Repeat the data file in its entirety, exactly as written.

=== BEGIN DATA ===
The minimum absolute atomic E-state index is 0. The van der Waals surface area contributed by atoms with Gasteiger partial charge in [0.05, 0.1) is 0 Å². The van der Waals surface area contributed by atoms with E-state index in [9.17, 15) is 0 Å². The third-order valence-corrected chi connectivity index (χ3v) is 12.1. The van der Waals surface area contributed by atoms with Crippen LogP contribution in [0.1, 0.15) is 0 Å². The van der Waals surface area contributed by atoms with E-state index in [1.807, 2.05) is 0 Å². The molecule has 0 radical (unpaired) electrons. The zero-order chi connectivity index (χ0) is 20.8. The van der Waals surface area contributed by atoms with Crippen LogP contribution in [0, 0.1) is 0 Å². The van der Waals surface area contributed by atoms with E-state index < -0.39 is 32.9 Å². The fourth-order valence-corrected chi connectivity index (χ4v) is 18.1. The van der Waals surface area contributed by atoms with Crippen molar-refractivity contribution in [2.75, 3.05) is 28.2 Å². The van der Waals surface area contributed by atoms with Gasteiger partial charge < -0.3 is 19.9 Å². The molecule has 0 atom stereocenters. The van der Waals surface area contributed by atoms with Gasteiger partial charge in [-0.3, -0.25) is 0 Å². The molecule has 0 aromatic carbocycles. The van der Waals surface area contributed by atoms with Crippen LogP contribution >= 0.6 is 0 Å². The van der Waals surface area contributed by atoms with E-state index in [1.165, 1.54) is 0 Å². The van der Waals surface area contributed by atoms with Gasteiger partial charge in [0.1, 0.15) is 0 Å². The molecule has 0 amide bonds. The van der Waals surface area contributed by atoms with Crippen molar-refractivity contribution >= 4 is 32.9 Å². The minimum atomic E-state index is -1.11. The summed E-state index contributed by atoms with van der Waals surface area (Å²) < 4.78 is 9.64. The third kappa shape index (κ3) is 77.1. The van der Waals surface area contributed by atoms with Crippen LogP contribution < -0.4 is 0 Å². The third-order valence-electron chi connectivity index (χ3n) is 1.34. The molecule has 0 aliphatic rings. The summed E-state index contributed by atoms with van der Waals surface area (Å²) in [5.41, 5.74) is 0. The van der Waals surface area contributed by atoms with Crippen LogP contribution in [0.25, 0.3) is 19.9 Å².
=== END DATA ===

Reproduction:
The minimum absolute atomic E-state index is 0. The van der Waals surface area contributed by atoms with Gasteiger partial charge in [0.05, 0.1) is 0 Å². The van der Waals surface area contributed by atoms with E-state index in [9.17, 15) is 0 Å². The third-order valence-corrected chi connectivity index (χ3v) is 12.1. The van der Waals surface area contributed by atoms with Crippen LogP contribution in [0.1, 0.15) is 0 Å². The van der Waals surface area contributed by atoms with E-state index in [1.807, 2.05) is 0 Å². The molecule has 0 radical (unpaired) electrons. The zero-order chi connectivity index (χ0) is 20.8. The van der Waals surface area contributed by atoms with Crippen LogP contribution in [0, 0.1) is 0 Å². The van der Waals surface area contributed by atoms with E-state index < -0.39 is 32.9 Å². The fourth-order valence-corrected chi connectivity index (χ4v) is 18.1. The van der Waals surface area contributed by atoms with Crippen molar-refractivity contribution in [2.75, 3.05) is 28.2 Å². The van der Waals surface area contributed by atoms with Gasteiger partial charge < -0.3 is 19.9 Å². The molecule has 0 atom stereocenters. The van der Waals surface area contributed by atoms with Gasteiger partial charge in [-0.3, -0.25) is 0 Å². The molecule has 0 aromatic carbocycles. The van der Waals surface area contributed by atoms with Crippen LogP contribution >= 0.6 is 0 Å². The van der Waals surface area contributed by atoms with E-state index in [1.165, 1.54) is 0 Å². The van der Waals surface area contributed by atoms with Gasteiger partial charge in [0.1, 0.15) is 0 Å². The molecule has 0 amide bonds. The van der Waals surface area contributed by atoms with Crippen molar-refractivity contribution >= 4 is 32.9 Å². The minimum atomic E-state index is -1.11. The summed E-state index contributed by atoms with van der Waals surface area (Å²) < 4.78 is 9.64. The third kappa shape index (κ3) is 77.1. The van der Waals surface area contributed by atoms with Crippen LogP contribution < -0.4 is 0 Å². The third-order valence-electron chi connectivity index (χ3n) is 1.34. The molecule has 0 aliphatic rings. The summed E-state index contributed by atoms with van der Waals surface area (Å²) in [5.41, 5.74) is 0. The van der Waals surface area contributed by atoms with Crippen LogP contribution in [0.25, 0.3) is 19.9 Å².